1

I have file like.

HR|testing file
BH|100
B2|cat|10
B2|dog|20
BT|4
BH|105
B2|apple|10
B2|banana|20
B2|melon|10
BT|5
BH|102
B2|fan|10
B2|bulb|20
B2|washer|10
B2|dryer|10
BT|6
TR|17

I need to sort the blocks based on 2nd field in BH record of each block. The rows in the blocks should remain intact. For the above file, the expected output is:

HR|testing file
**BH|100**
B2|cat|10
B2|dog|20
BT|4
**BH|102**
B2|fan|10
B2|bulb|20
B2|washer|10
B2|dryer|10
BT|6
**BH|105**
B2|apple|10
B2|banana|20
B2|melon|10
BT|5
TR|17

closed as unclear what you're asking by Hauke Laging, G-Man, Jeff Schaller, Romeo Ninov, Rui F Ribeiro Apr 25 '18 at 18:13

Please clarify your specific problem or add additional details to highlight exactly what you need. As it's currently written, it’s hard to tell exactly what you're asking. See the How to Ask page for help clarifying this question. If this question can be reworded to fit the rules in the help center, please edit the question.

  • What have you tried? What didn't work? (What did work?) Where did the ** marks come from in the output? Are we supposed to add those? – roaima May 2 '18 at 21:31
3

This should work and sorts each block based on # in BH|# as block header line and in ascending BH|100, BH|102, BH|105, ... order.

awk -v RS='BH|TR' 'NR>1{ seen[NR]=$0; next } { printf $0 }
   END{ TR="TR"seen[NR]; delete seen[NR]; asort(seen);  
        for(x in seen) printf "BH"seen[x]; printf TR }' infile

HR|testing file
BH|100
B2|cat|10
B2|dog|20
BT|4
BH|102
B2|fan|10
B2|bulb|20
B2|washer|10
B2|dryer|10
BT|6
BH|105
B2|apple|10
B2|banana|20
B2|melon|10
BT|5
TR|17

  • This RS='BH|TR' defines both BH and TR as record separators (default is \newline).

  • This block NR>1{ seen[NR]=$0; next } will run for all Records but first (NR is Number of Record); so for each Record Number as the key (Index) of an associated array called seen the value of the whole record will be set to it and then read next record.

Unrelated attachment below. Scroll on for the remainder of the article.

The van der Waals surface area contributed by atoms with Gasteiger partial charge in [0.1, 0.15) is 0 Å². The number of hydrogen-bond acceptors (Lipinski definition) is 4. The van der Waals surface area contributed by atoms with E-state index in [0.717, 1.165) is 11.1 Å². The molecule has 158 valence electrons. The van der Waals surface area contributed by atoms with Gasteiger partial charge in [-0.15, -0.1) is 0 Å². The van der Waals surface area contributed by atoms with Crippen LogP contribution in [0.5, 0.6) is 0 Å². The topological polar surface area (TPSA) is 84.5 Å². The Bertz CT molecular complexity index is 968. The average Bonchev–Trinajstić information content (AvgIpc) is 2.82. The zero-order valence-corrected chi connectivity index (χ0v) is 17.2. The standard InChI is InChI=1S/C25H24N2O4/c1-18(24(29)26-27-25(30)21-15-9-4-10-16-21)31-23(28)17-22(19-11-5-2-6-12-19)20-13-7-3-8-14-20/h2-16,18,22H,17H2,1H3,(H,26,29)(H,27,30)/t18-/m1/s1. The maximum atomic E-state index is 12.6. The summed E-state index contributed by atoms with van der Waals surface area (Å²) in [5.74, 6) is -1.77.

• If it's not first Record, then { printf $0 } it. This will run only once, because next time NR>1.

At the end the block END{ ... } will be run and do:

  • This TR="TR"seen[NR] copying the last Record from the array inserted into a variable called TR and then delete it from the array delete seen[NR].
  • This asort(seen) sorts the array seen based on their values saved; then
  • We loop for(x in seen) over this array and printf "BH"seen[x]
  • At the end we print the copied TR.

If you don't mind the first and last lines in your file, you could do also:

sed '1d; $d' infile |awk '{printf $0(/^BT/?"\n":"#")}' |sort |tr '#' '\n'
-2

I found a quick and easy way to do it. Please suggest if there is a better way to do it.

Removed header and trailer records. combined and put in a # as a line separator between the lines in a block into one line. Sorted by specific field Replaced the # with new line

gawk '/^HC/ && line {print line; line=""} {line = line ? line"#"$0 : $0} END {print line}' input.txt | sort -t"|" -nk 13 | tr '#' '\n' > finaloutput.txt
  • there is no HC in your given sample data nor the commands is storing – αғsнιη Apr 25 '18 at 6:04

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